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It's hard to know what's in your food these days, particularly if you eat anything that's heavily processed. You turn over the can, the jar or the box, and you're greeted with an eye-glazing list of things with long chemical names.
But thanks to the Environmental Working Group (EWG), we have a list of a dirty dozen you should be looking out for. There's more on why they're bad for you and how to avoid them at EWGs website, including their downloadable Food Scores app you can take to the grocery with you to tell you which of this group of musts to avoid are in that cereal or sausage you're putting in your cart. Here's what you'll be looking for as you read those labels.
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1. Nitrites and nitrates are added to processed meat to give it a longer shelf life and an attractive pink color. Sausages, hotdogs and bacon may be yummy, but these chemicals have been linked to stomach cancer, with possible links to other types of cancers.
2. Potassium bromide is another substance linked to cancer as well as kidney and DNA damage. It's banned in the UK and Canada but in the U.S. it's found in flour that's used in baking bread and crackers to strengthen the dough and help it rise.
3. Propyl Paraben is an endocrine disruptor, which can encourage the growth of breast cancer cells. It's used as a preservative in tortillas, muffins and food dyes and can contaminate other types of foods prepared or packaged in close proximity.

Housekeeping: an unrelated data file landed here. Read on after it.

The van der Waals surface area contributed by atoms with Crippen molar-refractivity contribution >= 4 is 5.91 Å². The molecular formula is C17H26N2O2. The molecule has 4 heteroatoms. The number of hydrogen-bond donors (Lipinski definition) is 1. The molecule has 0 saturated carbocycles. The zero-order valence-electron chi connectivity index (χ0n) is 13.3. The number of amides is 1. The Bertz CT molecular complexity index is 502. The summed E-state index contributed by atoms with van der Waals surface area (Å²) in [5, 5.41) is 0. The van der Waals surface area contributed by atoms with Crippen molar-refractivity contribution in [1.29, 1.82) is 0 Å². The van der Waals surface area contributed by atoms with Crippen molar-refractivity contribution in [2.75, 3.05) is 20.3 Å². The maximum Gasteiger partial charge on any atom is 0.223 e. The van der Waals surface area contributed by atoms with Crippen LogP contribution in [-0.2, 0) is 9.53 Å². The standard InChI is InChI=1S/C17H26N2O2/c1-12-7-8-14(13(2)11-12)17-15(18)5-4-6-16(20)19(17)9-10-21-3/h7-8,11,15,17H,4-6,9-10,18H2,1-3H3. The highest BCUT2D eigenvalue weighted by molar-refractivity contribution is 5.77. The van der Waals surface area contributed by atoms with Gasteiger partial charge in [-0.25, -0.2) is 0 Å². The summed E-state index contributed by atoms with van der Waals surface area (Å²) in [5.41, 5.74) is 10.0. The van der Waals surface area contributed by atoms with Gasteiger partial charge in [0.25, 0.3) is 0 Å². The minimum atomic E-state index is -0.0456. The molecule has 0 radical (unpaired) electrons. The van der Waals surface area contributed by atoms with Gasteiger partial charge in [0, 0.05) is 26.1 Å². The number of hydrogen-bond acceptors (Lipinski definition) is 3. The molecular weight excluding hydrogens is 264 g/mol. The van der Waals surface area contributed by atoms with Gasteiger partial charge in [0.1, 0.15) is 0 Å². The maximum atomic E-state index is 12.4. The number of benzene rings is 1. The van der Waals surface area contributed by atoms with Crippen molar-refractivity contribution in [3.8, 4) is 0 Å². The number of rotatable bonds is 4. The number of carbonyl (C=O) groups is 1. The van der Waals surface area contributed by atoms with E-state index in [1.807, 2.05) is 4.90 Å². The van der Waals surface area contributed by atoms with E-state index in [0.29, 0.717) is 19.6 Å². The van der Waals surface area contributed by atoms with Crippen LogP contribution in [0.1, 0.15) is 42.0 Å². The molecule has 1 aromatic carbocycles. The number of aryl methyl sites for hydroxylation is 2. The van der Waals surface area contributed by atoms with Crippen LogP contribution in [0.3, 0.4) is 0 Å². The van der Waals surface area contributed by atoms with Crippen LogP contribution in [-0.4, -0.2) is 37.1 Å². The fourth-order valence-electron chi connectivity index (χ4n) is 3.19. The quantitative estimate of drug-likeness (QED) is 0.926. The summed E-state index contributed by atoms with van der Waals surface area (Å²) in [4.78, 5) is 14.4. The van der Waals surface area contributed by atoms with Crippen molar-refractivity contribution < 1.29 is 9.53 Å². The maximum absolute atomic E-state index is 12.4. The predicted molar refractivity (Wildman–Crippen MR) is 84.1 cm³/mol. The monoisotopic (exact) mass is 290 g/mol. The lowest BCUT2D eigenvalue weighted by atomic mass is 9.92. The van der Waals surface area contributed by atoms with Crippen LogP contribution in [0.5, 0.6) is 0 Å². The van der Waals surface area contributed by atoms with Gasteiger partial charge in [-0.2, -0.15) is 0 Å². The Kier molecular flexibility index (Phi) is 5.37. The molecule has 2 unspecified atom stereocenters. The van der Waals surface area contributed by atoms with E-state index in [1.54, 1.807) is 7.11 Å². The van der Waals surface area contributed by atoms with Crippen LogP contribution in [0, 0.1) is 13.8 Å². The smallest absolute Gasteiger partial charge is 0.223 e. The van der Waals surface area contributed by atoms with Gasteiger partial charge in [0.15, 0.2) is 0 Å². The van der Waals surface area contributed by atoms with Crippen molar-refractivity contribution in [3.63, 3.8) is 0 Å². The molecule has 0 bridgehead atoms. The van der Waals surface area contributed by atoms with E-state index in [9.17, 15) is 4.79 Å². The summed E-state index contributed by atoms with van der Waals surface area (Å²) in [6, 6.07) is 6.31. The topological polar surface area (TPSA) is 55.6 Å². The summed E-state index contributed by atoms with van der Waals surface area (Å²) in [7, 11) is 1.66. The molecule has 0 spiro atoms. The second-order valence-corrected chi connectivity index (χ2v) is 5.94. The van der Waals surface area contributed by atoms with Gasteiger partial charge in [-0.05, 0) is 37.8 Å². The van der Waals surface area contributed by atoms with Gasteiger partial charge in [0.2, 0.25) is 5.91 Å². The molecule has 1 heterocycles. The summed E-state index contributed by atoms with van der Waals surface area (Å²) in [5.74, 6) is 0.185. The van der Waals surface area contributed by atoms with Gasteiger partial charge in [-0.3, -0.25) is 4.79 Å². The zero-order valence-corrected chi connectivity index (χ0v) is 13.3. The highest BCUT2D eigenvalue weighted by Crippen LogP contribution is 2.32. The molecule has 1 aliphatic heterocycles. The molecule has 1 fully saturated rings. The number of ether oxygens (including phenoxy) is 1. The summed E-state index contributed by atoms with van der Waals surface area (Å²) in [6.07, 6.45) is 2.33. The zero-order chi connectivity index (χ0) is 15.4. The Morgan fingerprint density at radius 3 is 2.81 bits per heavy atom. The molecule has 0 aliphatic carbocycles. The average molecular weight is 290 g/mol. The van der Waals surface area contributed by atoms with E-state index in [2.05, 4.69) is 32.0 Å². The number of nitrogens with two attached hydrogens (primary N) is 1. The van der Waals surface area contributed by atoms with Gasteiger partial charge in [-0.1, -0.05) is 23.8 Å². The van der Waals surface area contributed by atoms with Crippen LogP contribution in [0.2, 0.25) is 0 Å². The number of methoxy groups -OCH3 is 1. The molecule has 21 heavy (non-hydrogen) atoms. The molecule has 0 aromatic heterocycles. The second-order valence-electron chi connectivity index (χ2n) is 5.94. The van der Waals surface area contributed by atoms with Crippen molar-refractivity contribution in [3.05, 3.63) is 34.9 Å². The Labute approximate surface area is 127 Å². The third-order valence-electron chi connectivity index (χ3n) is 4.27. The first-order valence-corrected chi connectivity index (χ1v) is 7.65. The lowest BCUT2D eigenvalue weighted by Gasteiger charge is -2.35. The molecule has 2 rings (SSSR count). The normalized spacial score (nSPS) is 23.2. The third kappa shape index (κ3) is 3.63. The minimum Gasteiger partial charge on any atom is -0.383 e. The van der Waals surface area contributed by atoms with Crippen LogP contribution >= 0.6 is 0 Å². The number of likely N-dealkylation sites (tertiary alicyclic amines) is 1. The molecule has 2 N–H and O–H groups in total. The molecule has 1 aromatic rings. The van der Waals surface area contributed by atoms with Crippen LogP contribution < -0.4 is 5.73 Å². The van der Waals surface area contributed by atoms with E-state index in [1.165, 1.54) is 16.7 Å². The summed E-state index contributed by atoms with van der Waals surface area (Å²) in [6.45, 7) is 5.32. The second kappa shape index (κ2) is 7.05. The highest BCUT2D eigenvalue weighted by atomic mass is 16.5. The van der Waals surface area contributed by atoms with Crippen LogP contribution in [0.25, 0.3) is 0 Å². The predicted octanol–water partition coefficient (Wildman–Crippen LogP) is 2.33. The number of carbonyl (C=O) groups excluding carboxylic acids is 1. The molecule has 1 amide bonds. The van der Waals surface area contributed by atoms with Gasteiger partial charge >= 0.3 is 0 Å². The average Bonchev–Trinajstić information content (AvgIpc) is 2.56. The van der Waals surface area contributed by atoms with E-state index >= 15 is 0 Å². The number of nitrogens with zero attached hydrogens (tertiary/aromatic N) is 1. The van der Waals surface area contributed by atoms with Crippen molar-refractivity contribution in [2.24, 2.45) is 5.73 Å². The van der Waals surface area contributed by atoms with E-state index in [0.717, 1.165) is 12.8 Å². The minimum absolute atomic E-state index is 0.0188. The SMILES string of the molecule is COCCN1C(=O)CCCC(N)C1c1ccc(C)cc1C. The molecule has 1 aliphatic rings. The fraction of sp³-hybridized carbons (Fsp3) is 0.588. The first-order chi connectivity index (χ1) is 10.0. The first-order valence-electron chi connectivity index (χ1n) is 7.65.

4. Butylated hydroxyanisole (BHA) and butylated hydroxytoluene (BHT) sound unappealing—their names alone are a turnoff. The fact that they cause tumors in animals is a bigger one. They're also an endocrine disruptors, and they're found, often together, in many foods, including potato chips and preserved meats.
5. Propyl gallate is a preservative used in foods that contain edible fats, such as sausages. Again, it's been find to cause tumors in rats, although no link has been established to cancers in humans. Is it safe? Who knows.
6. Diacetyl is found in that "butter-flavored" ... stuff ... they put on popcorn in movie theaters. You've probably guessed it's not exactly a health food. But did you know it's associated with several clusters of respiratory diseases? And that it's found in yogurt and cheese and products with maple and butterscotch flavoring as well?
7. Phosphates are one of the most common food additives, used in thousands of products to leaven baked goods, reduce acid and make processed meats tender. Highly processed foods and fast foods tend to be loaded with them. They've been linked to heart disease—and why were you eating that fast food anyway?
8. Aluminum is everywhere, but a surfeit of the metal, used as a stabilizer in many foods, has been linked to neurological disorders starting in the womb and possibly even extending to end of life as a contributor to Alzheimer's disease. It's probably best to avoid getting too much of it as a food additive.